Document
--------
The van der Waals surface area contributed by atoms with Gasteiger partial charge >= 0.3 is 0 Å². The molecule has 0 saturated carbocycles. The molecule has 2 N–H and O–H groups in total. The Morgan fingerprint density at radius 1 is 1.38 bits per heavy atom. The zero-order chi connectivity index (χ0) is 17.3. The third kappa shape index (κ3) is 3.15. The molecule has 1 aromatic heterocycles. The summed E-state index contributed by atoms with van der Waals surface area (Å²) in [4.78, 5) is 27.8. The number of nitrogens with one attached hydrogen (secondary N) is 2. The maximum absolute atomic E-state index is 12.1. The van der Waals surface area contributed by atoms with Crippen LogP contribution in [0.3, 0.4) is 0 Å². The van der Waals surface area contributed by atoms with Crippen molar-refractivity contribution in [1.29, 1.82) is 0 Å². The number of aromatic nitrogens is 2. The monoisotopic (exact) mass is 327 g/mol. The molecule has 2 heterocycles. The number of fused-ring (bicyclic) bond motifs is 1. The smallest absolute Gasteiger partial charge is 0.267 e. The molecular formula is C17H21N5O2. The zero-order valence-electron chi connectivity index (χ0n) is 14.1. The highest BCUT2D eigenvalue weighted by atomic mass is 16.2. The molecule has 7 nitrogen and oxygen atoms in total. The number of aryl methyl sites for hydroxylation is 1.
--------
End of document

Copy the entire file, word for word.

The van der Waals surface area contributed by atoms with Gasteiger partial charge >= 0.3 is 0 Å². The molecule has 0 saturated carbocycles. The molecule has 2 N–H and O–H groups in total. The Morgan fingerprint density at radius 1 is 1.38 bits per heavy atom. The zero-order chi connectivity index (χ0) is 17.3. The third kappa shape index (κ3) is 3.15. The molecule has 1 aromatic heterocycles. The summed E-state index contributed by atoms with van der Waals surface area (Å²) in [4.78, 5) is 27.8. The number of nitrogens with one attached hydrogen (secondary N) is 2. The maximum absolute atomic E-state index is 12.1. The van der Waals surface area contributed by atoms with Crippen LogP contribution in [0.3, 0.4) is 0 Å². The van der Waals surface area contributed by atoms with Crippen molar-refractivity contribution in [1.29, 1.82) is 0 Å². The number of aromatic nitrogens is 2. The monoisotopic (exact) mass is 327 g/mol. The molecule has 2 heterocycles. The number of fused-ring (bicyclic) bond motifs is 1. The smallest absolute Gasteiger partial charge is 0.267 e. The molecular formula is C17H21N5O2. The zero-order valence-electron chi connectivity index (χ0n) is 14.1. The highest BCUT2D eigenvalue weighted by atomic mass is 16.2. The molecule has 7 nitrogen and oxygen atoms in total. The number of aryl methyl sites for hydroxylation is 1.